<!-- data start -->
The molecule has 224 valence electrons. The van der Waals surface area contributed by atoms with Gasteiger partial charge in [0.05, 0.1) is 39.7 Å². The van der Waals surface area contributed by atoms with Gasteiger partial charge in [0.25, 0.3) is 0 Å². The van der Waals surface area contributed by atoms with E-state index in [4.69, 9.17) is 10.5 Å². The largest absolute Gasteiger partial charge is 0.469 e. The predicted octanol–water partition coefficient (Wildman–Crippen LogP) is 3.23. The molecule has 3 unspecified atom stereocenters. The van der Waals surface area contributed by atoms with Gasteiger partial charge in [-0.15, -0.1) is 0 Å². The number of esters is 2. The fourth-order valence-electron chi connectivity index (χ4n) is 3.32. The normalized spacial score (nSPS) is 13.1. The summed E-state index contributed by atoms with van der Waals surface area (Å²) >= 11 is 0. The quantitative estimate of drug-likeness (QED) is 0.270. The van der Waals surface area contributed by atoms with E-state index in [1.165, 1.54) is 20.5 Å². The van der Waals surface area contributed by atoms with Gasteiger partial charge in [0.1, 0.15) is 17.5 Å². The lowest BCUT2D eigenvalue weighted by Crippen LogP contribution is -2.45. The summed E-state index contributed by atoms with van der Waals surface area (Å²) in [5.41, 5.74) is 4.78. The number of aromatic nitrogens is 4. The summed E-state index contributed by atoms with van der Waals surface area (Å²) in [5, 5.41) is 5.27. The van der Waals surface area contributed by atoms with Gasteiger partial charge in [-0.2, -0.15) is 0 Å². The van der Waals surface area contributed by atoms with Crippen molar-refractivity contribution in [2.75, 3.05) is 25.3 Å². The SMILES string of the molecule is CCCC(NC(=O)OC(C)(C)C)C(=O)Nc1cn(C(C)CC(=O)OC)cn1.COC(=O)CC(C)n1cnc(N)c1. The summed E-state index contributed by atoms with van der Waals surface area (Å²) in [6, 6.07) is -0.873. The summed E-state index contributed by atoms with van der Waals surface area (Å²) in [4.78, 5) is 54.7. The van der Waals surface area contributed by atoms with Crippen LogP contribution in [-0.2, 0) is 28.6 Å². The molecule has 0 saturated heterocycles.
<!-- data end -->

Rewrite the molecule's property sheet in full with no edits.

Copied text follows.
The molecule has 224 valence electrons. The van der Waals surface area contributed by atoms with Gasteiger partial charge in [0.05, 0.1) is 39.7 Å². The van der Waals surface area contributed by atoms with Gasteiger partial charge in [0.25, 0.3) is 0 Å². The van der Waals surface area contributed by atoms with E-state index in [4.69, 9.17) is 10.5 Å². The largest absolute Gasteiger partial charge is 0.469 e. The predicted octanol–water partition coefficient (Wildman–Crippen LogP) is 3.23. The molecule has 3 unspecified atom stereocenters. The van der Waals surface area contributed by atoms with Gasteiger partial charge in [-0.15, -0.1) is 0 Å². The number of esters is 2. The fourth-order valence-electron chi connectivity index (χ4n) is 3.32. The normalized spacial score (nSPS) is 13.1. The summed E-state index contributed by atoms with van der Waals surface area (Å²) >= 11 is 0. The quantitative estimate of drug-likeness (QED) is 0.270. The van der Waals surface area contributed by atoms with E-state index in [1.165, 1.54) is 20.5 Å². The van der Waals surface area contributed by atoms with Gasteiger partial charge in [0.1, 0.15) is 17.5 Å². The lowest BCUT2D eigenvalue weighted by Crippen LogP contribution is -2.45. The summed E-state index contributed by atoms with van der Waals surface area (Å²) in [5.41, 5.74) is 4.78. The number of aromatic nitrogens is 4. The summed E-state index contributed by atoms with van der Waals surface area (Å²) in [5, 5.41) is 5.27. The van der Waals surface area contributed by atoms with Gasteiger partial charge in [-0.2, -0.15) is 0 Å². The van der Waals surface area contributed by atoms with Crippen molar-refractivity contribution in [2.75, 3.05) is 25.3 Å². The SMILES string of the molecule is CCCC(NC(=O)OC(C)(C)C)C(=O)Nc1cn(C(C)CC(=O)OC)cn1.COC(=O)CC(C)n1cnc(N)c1. The summed E-state index contributed by atoms with van der Waals surface area (Å²) in [6, 6.07) is -0.873. The summed E-state index contributed by atoms with van der Waals surface area (Å²) in [4.78, 5) is 54.7. The van der Waals surface area contributed by atoms with Crippen LogP contribution in [-0.2, 0) is 28.6 Å². The molecule has 0 saturated heterocycles.